Real estate forms are not available for sale
during our annual update process.
Special situations often require one or more of the following real estate forms:
Amendment to Purchase and Sale Agreement
Agency and Brokerage Attachment (if you choose to use a real estate agent)
Homeowner’s Association Disclosure
Mold & Mold-Forming Condition Disclosure
Natural Hazard Disclosure Statement
Seller’s Affidavit of Non foreign Status
A Partial List of Real Estate Forms & Contracts:
The real estate sales contract identifies the property being sold and states the amount the Buyer will pay. The contract also describes the amount and type of mortgage loan the Buyer will need, and specifies the Buyer's rights to inspect the property.
The sales contract has different names in different states. In California it is called a "Residential Purchase Agreement." In the set of Texas real estate forms and contracts it is a "Residential Sales Contract for One to Four Family Properties." In the Colorado Forms & Contracts it is a "Contract to Buy and Sell Real Estate."
* Real estate contract vs real estate form: A real estate contract is a real estate form that has been filled out and signed by the Buyer and the Seller.
The disclosure statement provides a means for the Seller to inform the Buyer of known problems with the property as required by the state. This is done with a series of detailed questions. The Seller must tell the Buyer what he or she knows but "don't know" is a perfectly acceptable answer.
The California set of real estate forms and contracts includes a "Real Estate Transfer Disclosure Statement (TDS)" that serves the same purpose. In the Florida set of Forms & Contracts this document is named "Seller's Real Property Disclosure Statement." In addition to a "Residential Property Disclosure Statement," the Virginia set of real estate Forms and Contracts includes a "Seller's Real Property Disclaimer Statement."
Offer to Purchase Agreement:
The Offer to Purchase Agreement is a real estate sales contract designed to be used by a Buyer making an offer to purchase a home. There is no real difference between a Purchase Agreement and the real estate sales forms used by Sellers. The "Residential Purchase Agreement" included in the California set of Forms & Contract is an Offer To Purchase. The set of Georgia Forms and Contracts includes a "Georgia Purchase and Sale Agreement."
Lead-based Paint Addendum:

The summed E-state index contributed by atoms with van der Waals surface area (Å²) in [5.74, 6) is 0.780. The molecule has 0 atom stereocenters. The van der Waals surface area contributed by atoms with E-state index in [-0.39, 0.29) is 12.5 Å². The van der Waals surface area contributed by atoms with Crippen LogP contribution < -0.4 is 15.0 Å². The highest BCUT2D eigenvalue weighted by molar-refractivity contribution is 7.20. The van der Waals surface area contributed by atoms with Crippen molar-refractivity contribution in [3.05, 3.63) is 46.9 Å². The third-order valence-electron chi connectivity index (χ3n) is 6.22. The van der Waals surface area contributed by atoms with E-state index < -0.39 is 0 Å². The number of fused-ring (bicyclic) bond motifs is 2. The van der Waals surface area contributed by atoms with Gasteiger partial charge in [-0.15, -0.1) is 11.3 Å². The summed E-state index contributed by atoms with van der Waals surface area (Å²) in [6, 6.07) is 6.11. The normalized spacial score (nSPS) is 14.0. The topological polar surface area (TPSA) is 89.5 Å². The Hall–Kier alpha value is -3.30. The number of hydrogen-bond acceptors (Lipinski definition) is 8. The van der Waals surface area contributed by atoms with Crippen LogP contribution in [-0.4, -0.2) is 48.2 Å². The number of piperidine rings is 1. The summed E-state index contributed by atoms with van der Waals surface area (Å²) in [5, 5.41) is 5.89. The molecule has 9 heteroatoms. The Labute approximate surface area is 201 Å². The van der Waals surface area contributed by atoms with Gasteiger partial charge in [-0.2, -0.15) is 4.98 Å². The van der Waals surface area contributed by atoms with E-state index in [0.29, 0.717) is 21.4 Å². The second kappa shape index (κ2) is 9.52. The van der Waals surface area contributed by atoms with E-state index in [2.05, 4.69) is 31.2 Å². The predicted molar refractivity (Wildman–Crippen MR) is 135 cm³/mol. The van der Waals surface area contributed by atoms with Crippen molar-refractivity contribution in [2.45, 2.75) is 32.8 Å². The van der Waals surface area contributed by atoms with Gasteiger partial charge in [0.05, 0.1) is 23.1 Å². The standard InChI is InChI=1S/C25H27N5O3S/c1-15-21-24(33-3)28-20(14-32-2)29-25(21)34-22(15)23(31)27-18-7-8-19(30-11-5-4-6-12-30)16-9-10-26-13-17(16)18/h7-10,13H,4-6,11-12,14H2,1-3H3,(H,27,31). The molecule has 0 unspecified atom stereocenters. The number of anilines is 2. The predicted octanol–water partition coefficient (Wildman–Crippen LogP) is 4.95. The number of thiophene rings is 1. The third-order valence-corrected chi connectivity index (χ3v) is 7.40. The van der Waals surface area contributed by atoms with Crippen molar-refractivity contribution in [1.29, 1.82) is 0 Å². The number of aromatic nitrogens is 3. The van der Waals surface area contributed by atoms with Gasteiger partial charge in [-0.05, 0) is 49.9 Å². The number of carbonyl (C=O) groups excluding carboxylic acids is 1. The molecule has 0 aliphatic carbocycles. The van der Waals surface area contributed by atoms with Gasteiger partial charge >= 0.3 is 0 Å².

Sellers of homes built before 1978 are required to have the home inspected for lead based paint hazards. Many mortgage lenders also require the Seller to inform the Buyer of known lead based paint problems regardless of when the house was built. In the set of Nevada Forms and Contracts this document is called a "Lead Based Paint Disclosure."
When selling a home with the help of a real estate broker, the broker usually holds the Buyer's deposits. For Sellers without a broker or agent, the Escrow Agreement provides a place for the Seller and Buyer to name a third party to hold earnest money and other deposits. The Escrow Agreement also specifies the conditions under which the deposits are returned to the Buyer or transferred to the Seller.
Homeowner's Association Disclosure:
The Seller must tell the Buyer if Buyer will be required to join a homeowner's association. The Seller must also disclose all fees and restrictions imposed by the homeowner's association.
Mold Condition Disclosure:
Originally, only southern states required Sellers to tell Buyers what they knew about mold infestation, but as the mold problem spreads north, more states now require Sellers to fill out this form. The Florida set of Forms and Contracts includes a "Mold and Mold-Forming Condition Disclosure" and so does the Texas Forms & Contracts.
This is a mostly blank form that allows the Seller to specify the Offer to which he or she is responding, and write in changes that make that offer acceptable (as an alternative, the Seller may simply cross out unacceptable terms and return the original offer to the Buyer). A Buyer may also use a Counter Offer to respond to the Seller.
Certify Non-Foreign Status:
The Internal Revenue Service requires Buyers to withhold taxes from the purchase price of homes sold by foreign persons. This is true in every state, but is enforced primarily in resort areas where foreign ownership is common. Sellers avoid the withholding requirement by getting Buyer's notarized statement that they are tax-paying Americans. The set of California Forms & Contracts includes an additional "California Nonresident Withholding Statement" for sellers with primary residences outside of California.
General Amendment: This is essentially a blank form to provide space for the Seller and Buyer to specify terms not included in the Sales Contract or Offer to Purchase Agreement. In most cases, the new terms can be copied from our Special Stipulations form, or 'cut' and 'pasted into the blank space on the General Amendment.
This is a plain text document with 24 clauses (paragraphs) that describe situations Sellers and Buyers often want to include in the real estate contract. For instance, a Buyer may want to make the contract subject to approval of a father-in-law who is financing the purchase. These stipulations are in plain text format so they may easily be 'cut' and 'pasted' into the 'Special terms' section of the Sales Contract or into a General Amendment.
Net to Seller Work-Sheet:
Form to help estimate selling and closing costs and calculate how much cash the Seller will receive from the sale.
Form to help the Seller determine if a particular Buyer can afford the property being sold.
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